Two key questions in Perrottet drama

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If there is one universal lesson for young aspiring political leaders in the 21st century it’s that going to fancy dress parties is a really bad idea.

We’ve had Canadian Prime Minister Justin Trudeau and former Virginia Governor Ralph Northam done for wearing blackface and Prince Harry and Premier Dominic Perrottet done for dressing up as Nazis — although at least the latter didn’t blame it all on Wills and Kate.

Both garbs are highly distasteful — not to mention highly unoriginal — but perhaps it’s time we took a sober look at such silly shenanigans before all of us get cancelled in one fell swoop.

To start with, crimes of fashion — like crimes of passion — need to be considered with regard to their intent. Was there malice on the part of the decorated perpetrator?

There is, for example, a world of difference between a white Southern American donning blackface in order to ridicule African-Americans and — as emerged in Australia in more recent years — a footy-mad kid putting on dark make-up to dress as his favourite AFL player.

Likewise there is a world of difference between white supremacists donning Nazi regalia to broadcast their beliefs — although rarely in public, being the cowards they are — and someone donning a Nazi costume in order to ridicule Nazis.

The most perfect proof of this is Taika Waititi’s incredible — literally incredible — turn as Hitler in his film Jojo Rabbit, which is an excruciatingly heartbreaking and hilarious demolition of Nazi ideology.

I doubt Perrottet’s performance at his 21st birthday was anywhere near as sophisticated or brilliant, but I have no doubt he did it as a send-up.

And the lampooning of Nazis through caricature has a long and proud history, be it via cheesy sitcoms like ‘Allo ‘Allo! and Hogan’s Heroes or Waititi’s magnificent evisceration.

Perrottet fielding questions about the controversy at a press conference. Picture: Seb Haggett/NCA NewsWirePerrottet fielding questions about the controversy at a press conference. Picture: Seb Haggett/NCA NewsWire

Moreover the ridicule of Nazis was a powerful propaganda tool to build morale during World War II — you know, when we were actually fighting them.

Hence the cheerful chant of “Hitler has only got one ball!” that appears to have evolved organically among British soldiers in 1939 and — the Tommys being bellwethers for inclusion — generously extended itself to the rest of the Nazi leadership:

Hitler has only got one ball,

Göring has two but very small,

Himmler is rather sim’lar,

But poor old Goebbels has no balls at all.

It was crude but results would suggest it was also effective. Suffice to say, ridiculing and humiliating Nazis is something that should be encouraged.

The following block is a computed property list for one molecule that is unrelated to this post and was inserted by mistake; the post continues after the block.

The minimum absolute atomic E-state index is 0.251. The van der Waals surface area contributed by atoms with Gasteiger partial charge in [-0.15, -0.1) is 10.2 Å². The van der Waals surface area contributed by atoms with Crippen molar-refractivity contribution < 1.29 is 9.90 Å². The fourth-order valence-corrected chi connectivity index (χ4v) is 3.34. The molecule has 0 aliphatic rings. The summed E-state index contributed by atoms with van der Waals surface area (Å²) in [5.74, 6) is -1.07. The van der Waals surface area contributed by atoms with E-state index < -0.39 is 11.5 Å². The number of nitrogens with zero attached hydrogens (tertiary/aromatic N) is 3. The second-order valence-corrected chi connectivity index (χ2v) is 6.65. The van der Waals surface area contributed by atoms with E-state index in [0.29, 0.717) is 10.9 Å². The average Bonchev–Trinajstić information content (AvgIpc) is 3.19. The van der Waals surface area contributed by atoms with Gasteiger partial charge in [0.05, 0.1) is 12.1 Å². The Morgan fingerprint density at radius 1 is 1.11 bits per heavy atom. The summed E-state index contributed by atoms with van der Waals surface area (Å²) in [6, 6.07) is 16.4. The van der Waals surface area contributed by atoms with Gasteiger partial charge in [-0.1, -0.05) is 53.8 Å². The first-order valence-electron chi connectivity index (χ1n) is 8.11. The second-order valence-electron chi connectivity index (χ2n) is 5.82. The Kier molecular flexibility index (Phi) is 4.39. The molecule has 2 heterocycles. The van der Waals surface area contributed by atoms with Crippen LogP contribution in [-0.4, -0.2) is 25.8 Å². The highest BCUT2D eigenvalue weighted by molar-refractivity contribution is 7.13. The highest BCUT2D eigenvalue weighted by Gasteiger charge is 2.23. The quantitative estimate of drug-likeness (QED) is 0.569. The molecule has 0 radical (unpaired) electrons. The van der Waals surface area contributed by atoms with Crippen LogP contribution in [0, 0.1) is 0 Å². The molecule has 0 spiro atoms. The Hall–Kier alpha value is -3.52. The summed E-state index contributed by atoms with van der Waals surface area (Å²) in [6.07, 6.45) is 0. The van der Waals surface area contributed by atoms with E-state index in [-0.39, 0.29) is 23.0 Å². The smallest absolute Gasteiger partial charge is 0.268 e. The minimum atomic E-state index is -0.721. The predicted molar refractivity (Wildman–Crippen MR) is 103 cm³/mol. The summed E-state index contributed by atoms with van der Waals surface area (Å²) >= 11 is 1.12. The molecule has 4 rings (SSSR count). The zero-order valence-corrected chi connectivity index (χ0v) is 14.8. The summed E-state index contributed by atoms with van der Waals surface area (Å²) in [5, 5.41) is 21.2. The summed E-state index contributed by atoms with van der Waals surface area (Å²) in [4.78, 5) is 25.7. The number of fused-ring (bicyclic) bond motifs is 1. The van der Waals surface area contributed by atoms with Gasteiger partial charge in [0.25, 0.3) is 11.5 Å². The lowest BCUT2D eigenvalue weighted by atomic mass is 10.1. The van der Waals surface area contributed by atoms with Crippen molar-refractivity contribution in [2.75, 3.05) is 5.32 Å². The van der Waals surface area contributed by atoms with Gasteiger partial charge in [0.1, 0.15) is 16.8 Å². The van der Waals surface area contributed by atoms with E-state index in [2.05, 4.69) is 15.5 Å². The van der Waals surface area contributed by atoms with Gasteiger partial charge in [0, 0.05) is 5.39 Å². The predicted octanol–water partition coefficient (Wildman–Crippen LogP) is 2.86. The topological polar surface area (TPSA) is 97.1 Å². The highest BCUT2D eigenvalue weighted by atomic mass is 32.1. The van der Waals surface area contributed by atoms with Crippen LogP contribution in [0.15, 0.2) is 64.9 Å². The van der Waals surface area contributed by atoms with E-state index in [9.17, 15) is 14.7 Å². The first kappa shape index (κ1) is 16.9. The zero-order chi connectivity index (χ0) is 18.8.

There is also another test at the other end of the spectrum when it comes to cries of racism or myriad other offences, and that is whether the scandalised individual is a hypocrite.

Here we have another perfect case study in the Premier and the Prince.

Both men in their youth wore a Nazi costume to a fancy dress party but, unlike Harry, Perrottet did not go on to spend the rest of his career accusing others of racism or — heaven forbid — “unconscious bias”.

On the contrary he has been a quintessentially libertarian leader, defending freedom of expression often at great cost to his political standing.

This is important because it is a cornerstone of civil law that if you preach one thing and practice another it makes you a legitimate target for criticism and even defamation but if your principles are consistent it does not.

And so notwithstanding Perrottet’s obvious and rightful regret over his actions two decades ago, it is not as though he has made hay condemning others for their supposed lack of cultural awareness and understanding — which also puts him in stark contrast with, for example, Trudeau.

(At this point I’m tempted to say “Hey, what is it with all these French guys?!?” but I wouldn’t want to be racist.)

Justin Trudeau and his wife, Sophie. Picture: Manuel Velasquez/Getty ImagesJustin Trudeau and his wife, Sophie. Picture: Manuel Velasquez/Getty ImagesPrince Harry, infamously, had his own Nazi uniform controversy. Picture: NetflixPrince Harry, infamously, had his own Nazi uniform controversy. Picture: Netflix

To be clear, if you’re thinking about dressing up as a Nazi: Don’t. It’s a really dumb idea. And it you don’t believe me, visit a Holocaust museum and then see if you still want to wear a swastika.

In fact I don’t even know where you would get a costume from — it’s an idea so dumb it has cancelled itself.

But the bigger point is we’ve all said and done dumb stuff, which only leaves two questions.

The first is whether someone did it because they are a horrible person, as opposed to having had a lapse of judgment. And the second is whether we are too quick to condemn others for doing the same things that we have all done ourselves but just haven’t been caught out for yet.

I suspect that very few people fall into the first category while most of us fall into the latter.

And so, as a wandering prophet once said 2000 years ago, let he who is without sin cast the first stone.

Because otherwise, make no mistake, our sins will come for us all.

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